In trade secrets case, harshest penalty in recent memory dispensed

Trade secrets are one aspect of intellectual property law that even entrepreneurs and investors in Naples may not have heard too much about. They simply aren’t talked about as much as patents, copyrights and trademarks are.

However, trade secrets are big business.

To put it very generally, any information that a business uses that gets some economic value from being kept secret and is subject to reasonable efforts by the business to ensure it isn’t widely known could be considered a trade secret.

These days, trade secrets are absolutely vital to companies because they give them some measure of protection against their competitors. The theft of trade secrets, called “industrial espionage,” is a black-market industry that rakes in millions of dollars each year and, according to federal authorities, compromises the U.S.’s economic stability by unjustly enriching foreign competitors.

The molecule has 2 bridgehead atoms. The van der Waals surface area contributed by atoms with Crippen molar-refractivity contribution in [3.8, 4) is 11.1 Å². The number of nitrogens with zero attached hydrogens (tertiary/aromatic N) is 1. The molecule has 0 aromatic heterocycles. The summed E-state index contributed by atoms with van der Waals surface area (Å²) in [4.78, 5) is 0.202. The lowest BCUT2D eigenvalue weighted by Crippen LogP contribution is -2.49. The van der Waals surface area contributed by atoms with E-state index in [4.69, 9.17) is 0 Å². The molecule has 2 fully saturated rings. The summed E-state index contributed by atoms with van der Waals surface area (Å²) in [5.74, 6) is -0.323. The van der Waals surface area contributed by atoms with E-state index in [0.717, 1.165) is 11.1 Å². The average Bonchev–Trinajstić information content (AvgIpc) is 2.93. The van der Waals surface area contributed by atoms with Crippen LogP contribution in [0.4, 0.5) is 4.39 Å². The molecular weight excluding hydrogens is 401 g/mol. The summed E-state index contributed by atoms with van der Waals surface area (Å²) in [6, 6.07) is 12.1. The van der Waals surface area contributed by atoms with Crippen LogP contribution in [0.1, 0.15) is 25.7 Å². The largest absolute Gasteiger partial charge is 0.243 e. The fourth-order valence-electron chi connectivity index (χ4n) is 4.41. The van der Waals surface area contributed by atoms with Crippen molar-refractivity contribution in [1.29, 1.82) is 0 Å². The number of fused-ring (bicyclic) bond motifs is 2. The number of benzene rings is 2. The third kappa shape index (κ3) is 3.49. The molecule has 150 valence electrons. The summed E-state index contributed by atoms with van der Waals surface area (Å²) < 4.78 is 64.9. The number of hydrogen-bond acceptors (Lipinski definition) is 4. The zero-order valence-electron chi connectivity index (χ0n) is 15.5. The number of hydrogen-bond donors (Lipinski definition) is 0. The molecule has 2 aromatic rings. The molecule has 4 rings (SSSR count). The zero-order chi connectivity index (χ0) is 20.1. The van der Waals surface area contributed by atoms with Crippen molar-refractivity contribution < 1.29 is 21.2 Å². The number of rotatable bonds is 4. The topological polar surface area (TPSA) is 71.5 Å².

Recently, a former engineer for Motorola was sentenced to four years in prison for trying to steal telecommunications technology from her former employer. She had been apprehended at Chicago’s O’Hare International Airport with a one-way ticket to China, $30,000 in cash and papers from Motorola that were stamped with “Confidential and Proprietary Information.”

Her sentence is the longest and most strict handed down in recent memory for such a crime.

The lesson to be learned from that story is that you could have very valuable information that might be a good candidate for trade secret protection. The government knows how valuable this sort of information is to homegrown businesses, but it cannot help you out in the case of theft if you haven’t properly protected your vital materials.

Source: The Chicago Tribune, “Former Motorola engineer sentenced to 4 years in trade-secret case,” Ameet Sachdev, Aug. 31 2012